Another issue that students normally raise is on the security of computers inside the University. Last July 4, a College of Computer Studies (CCS) student posted a warning online about a Google Chrome extension called Gumshoe. John Paul San Pedro (III, BS-CS-ST), in his post, came across the malicious extension on a computer in the G306A computer laboratory.
According to San Pedro, the extension copies whatever username and password is entered on any site using the computer it is installed in. Students and professors alike forwarded concerned messages to ITS regarding this issue.
Sy states that the University’s computers are equipped with virus scanners, but were not able to detect Gumshoe because it was an extension. “Endpoint anti-virus systems are installed in every computer; however, Gumshoe was not tagged as a virus because it is simply an extension. We cannot disable the installation of browser extensions because such flexibility is occasionally needed by CCS students for their classroom exercises,” Sy explains. Due to this, Gumshoe was able to bypass DLSU’s security measures.
Removing Gumshoe proved to be difficult for the ITS staff. Sy illustrates that browser extensions can be easily cleared from the computer systems, but this compromises the “legitimate” extensions that CCS students use for their exercises. “We disabled the installation of Gumshoe unit by unit in order to avoid removing the existing legitimate extensions installed. All in all, manually removing the extensions from all infected computers took us four days,” Sy shares.
To prevent data theft, Sy recommends that users always browse in Incognito Mode. “In Incognito Mode, Google Chrome by default disables extensions because it does not control how they (the extensions) will handle your personal data while on the internet. Regardless, users must still be careful because this (Incognito Mode) does not guarantee complete safety from such situations,” Sy expresses.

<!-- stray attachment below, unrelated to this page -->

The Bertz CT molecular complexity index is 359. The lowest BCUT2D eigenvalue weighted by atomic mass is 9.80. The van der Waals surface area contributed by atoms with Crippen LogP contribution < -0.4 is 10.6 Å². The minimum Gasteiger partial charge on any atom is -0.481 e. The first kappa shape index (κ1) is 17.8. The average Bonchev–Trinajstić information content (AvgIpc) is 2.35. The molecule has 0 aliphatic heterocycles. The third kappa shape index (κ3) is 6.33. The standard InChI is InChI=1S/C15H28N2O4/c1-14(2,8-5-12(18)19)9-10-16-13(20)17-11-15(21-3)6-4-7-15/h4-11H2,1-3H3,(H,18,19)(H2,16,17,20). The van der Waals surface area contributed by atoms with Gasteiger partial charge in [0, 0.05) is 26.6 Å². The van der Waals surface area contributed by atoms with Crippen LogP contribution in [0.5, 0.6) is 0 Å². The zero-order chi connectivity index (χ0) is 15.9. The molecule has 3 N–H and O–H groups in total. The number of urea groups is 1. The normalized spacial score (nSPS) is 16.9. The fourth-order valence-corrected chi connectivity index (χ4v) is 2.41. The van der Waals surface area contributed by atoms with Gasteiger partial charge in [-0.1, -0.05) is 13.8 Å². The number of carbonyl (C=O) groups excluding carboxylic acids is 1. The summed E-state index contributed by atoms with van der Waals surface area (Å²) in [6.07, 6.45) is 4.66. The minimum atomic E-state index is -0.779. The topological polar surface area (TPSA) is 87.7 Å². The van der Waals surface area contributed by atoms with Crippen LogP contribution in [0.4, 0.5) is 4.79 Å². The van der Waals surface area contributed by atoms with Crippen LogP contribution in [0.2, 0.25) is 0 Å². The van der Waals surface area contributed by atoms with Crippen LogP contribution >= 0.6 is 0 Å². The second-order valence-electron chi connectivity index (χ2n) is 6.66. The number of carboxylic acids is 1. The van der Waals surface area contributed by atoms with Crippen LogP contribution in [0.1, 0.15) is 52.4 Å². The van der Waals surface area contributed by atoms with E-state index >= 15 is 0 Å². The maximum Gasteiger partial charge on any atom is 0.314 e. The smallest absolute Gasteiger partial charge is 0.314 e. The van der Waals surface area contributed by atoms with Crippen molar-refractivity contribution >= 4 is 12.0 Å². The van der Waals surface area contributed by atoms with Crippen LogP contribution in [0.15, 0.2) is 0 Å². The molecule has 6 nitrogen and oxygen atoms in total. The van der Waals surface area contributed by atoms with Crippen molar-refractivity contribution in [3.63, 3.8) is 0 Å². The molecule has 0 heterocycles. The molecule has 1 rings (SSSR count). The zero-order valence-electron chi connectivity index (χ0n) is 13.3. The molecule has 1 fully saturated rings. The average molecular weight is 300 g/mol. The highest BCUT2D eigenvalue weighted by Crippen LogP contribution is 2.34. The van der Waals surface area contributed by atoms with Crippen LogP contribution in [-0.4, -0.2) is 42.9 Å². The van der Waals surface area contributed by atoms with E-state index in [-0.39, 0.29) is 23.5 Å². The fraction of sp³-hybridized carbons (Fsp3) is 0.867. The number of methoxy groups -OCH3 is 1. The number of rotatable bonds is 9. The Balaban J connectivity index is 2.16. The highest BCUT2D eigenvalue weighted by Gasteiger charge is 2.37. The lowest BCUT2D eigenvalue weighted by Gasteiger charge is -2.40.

Students have expressed mixed opinions regarding the safety of DLSU’s computers. Although the University’s computers are only usually used when needed, some students felt unsafe using the computers following the Gumshoe incident.
Earl Arce (II, POM-BSA) believes that the security system is safe enough. However, the outdated software of the computers are prone to potential vulnerabilities such as hacking.
Paul Tirona (III, BS-CS-NE) adds that the use of a secure network such as MyWifi blocks dangerous websites and applications. Nonetheless, the system becomes vulnerable once someone knowledgeable enough accesses the server remotely.
According to Sy, CCS students, in particular those taking up the Network Engineering Specialization, undergo a class called Ethical Hacking. This ensures that students are taught proper usage of hacking techniques, and helps avoid cases where students try to gain access into the University’s servers with malicious intent.
“I trust that our students are professional and ethical enough not to hack our systems,” Sy says. “Having said that, you cannot actually prevent them from ‘trying it out’ with our systems. In fact, we would welcome their feedback if they do find any potential loophole in our systems.”